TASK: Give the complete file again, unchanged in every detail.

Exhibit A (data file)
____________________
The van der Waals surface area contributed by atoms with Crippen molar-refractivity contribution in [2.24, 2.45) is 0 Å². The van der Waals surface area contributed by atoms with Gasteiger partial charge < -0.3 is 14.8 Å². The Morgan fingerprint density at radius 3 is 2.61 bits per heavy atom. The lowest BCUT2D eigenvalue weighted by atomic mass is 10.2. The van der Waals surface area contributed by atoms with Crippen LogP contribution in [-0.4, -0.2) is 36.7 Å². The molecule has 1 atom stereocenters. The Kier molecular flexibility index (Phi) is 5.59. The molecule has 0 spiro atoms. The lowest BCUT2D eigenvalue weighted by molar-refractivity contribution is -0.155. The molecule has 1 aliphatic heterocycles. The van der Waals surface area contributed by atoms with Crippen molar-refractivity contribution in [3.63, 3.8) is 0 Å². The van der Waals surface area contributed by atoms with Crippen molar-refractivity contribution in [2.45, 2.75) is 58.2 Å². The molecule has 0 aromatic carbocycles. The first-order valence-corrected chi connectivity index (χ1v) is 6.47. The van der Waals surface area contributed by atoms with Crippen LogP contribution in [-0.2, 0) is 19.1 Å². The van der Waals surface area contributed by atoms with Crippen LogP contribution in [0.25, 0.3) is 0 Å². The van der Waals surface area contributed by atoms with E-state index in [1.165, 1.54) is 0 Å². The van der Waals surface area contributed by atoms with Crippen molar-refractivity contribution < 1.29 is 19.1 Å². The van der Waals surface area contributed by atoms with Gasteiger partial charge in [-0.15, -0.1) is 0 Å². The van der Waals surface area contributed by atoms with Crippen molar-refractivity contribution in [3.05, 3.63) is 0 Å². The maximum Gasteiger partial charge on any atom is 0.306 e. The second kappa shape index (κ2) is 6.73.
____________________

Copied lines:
The van der Waals surface area contributed by atoms with Crippen molar-refractivity contribution in [2.24, 2.45) is 0 Å². The van der Waals surface area contributed by atoms with Gasteiger partial charge < -0.3 is 14.8 Å². The Morgan fingerprint density at radius 3 is 2.61 bits per heavy atom. The lowest BCUT2D eigenvalue weighted by atomic mass is 10.2. The van der Waals surface area contributed by atoms with Crippen LogP contribution in [-0.4, -0.2) is 36.7 Å². The molecule has 1 atom stereocenters. The Kier molecular flexibility index (Phi) is 5.59. The molecule has 0 spiro atoms. The lowest BCUT2D eigenvalue weighted by molar-refractivity contribution is -0.155. The molecule has 1 aliphatic heterocycles. The van der Waals surface area contributed by atoms with Crippen molar-refractivity contribution in [3.63, 3.8) is 0 Å². The van der Waals surface area contributed by atoms with Crippen molar-refractivity contribution in [2.45, 2.75) is 58.2 Å². The molecule has 0 aromatic carbocycles. The first-order valence-corrected chi connectivity index (χ1v) is 6.47. The van der Waals surface area contributed by atoms with Crippen LogP contribution in [-0.2, 0) is 19.1 Å². The van der Waals surface area contributed by atoms with Crippen LogP contribution in [0.25, 0.3) is 0 Å². The van der Waals surface area contributed by atoms with E-state index in [1.165, 1.54) is 0 Å². The van der Waals surface area contributed by atoms with Crippen molar-refractivity contribution < 1.29 is 19.1 Å². The van der Waals surface area contributed by atoms with Gasteiger partial charge in [-0.15, -0.1) is 0 Å². The van der Waals surface area contributed by atoms with Crippen molar-refractivity contribution in [3.05, 3.63) is 0 Å². The maximum Gasteiger partial charge on any atom is 0.306 e. The second kappa shape index (κ2) is 6.73.